Okay, well, I guess I didn’t muck that up too terribly. I’m rather shocked. However, let’s further discuss this one glaring issue: Sleep.

First of all, I need to explain a few things. I’ve come to learn how incredibly lucky I am that I can sleep. I don’t have insomnia, and I rarely even wake up in the middle of the night (probably b/c I’m only sleeping about 5-6 hours per night). I don’t have any trouble falling asleep either. I’m out almost as soon as my head hits the pillow. I also regularly fall asleep watching TV in the living room (we don’t have a TV in the bedroom) – It’s an ongoing joke that playing a DVD is like giving me a sleeping pill.

Here is my sleep deal: I am a morning person. Always have been. Mom never let us sleep past 9:30 a.m. when we were teenagers, which is pretty darn early compared to most teens I knew. “Miss the morning, miss the day,” she’d chirp (and she still will – just ask her).

In my early 20s, I lived and worked in the city, and so commute was pretty short. My schedule was: wake up, feed cats, get in shower, go to work.

During a 6-month tour of unemployment (woo), I didn’t take the opportunity to sleep in – in fact, I was up between 6:30 a.m. and 8:30 a.m. every morning, making coffee and scouring the web for freelance opportunities and full-time jobs.

So, when I did finally get a job, I really dug the ‘hang out in my pajamas and peruse the internet’ thing, and I haven’t gone back. In fact, I just get up earlier. I’m now out of bed at 6 a.m. most mornings, including weekends. This also is impacted by having whiny animals, one of whom has me trained to bring his food dish into my office every morning so he can have company while he eats.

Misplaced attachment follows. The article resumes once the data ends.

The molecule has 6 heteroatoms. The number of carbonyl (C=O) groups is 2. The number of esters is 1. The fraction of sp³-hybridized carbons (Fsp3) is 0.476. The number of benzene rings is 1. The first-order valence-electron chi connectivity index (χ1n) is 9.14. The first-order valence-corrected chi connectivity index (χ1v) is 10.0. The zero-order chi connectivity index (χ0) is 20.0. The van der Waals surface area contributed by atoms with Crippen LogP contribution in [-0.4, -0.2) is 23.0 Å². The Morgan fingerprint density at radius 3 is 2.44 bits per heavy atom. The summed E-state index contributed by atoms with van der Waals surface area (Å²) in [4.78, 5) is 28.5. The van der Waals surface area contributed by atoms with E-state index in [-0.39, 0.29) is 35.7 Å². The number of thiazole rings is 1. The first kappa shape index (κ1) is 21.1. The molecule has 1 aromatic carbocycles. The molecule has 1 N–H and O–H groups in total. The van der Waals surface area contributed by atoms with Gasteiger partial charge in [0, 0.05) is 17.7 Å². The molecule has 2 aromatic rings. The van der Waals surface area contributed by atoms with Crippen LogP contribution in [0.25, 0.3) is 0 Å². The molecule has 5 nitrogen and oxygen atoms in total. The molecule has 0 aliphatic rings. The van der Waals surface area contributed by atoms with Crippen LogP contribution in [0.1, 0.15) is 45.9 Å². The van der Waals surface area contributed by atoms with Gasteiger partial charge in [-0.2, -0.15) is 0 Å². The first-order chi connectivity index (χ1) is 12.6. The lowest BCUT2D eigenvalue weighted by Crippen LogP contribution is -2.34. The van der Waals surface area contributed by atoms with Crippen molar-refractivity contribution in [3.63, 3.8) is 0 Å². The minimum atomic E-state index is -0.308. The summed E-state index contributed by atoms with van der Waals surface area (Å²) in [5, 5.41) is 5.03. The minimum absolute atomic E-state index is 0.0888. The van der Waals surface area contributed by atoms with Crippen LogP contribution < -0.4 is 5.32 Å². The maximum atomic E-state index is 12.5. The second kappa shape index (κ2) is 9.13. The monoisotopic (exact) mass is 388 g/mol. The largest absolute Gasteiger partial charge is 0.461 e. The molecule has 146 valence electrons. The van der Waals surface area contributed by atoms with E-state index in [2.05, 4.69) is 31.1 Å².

This morning time has become invaluable. I use it to work on freelance assignments, write and edit posts for SaraBozich.com, search and edit photos, research for the Weekend Roundup and clean up my inboxes, pay bills, etc.

Now, night time. As we get a bit older, turns out we all go to bed a little earlier. My former co-carousers are now closing down wine-drinking at 10 p.m., and others are sticking to the actual pre-set happy hours, heading home before it gets dark. Others yet are skipping weekday drinking altogether. Meanwhile, my neighbor/good friend works from home and has a 3 year-old, so we start drinking (granted, like 1-2 glasses) around 10 p.m. “It can’t be a late night!” almost always goes past midnight.

Then, there’s my nightowl husband. He can afford it – he wakes up about 2+ hours later than I do every single morning. But he always wants me to stay up and watch TV with him. Sometimes I oblige, so we can have that time together watching shows we both enjoy. Other times I fall asleep on the couch.

As for naps – I didn’t realize this was socially acceptable for adults until my mid-20s, but it’s not for me. I’ve never really enjoyed napping, finding that I usually feel worse afterwards rather than refreshed. If I nap during the day, I either am sick, depressed or had a very very late night for a 30-something. 

I know I need to be getting more sleep, but I don’t know where to find it consistently. I have improved my time management, but it is something I continue to work on. Anyone have any tips or advice?

Sara Bozich
Author: Sara Bozich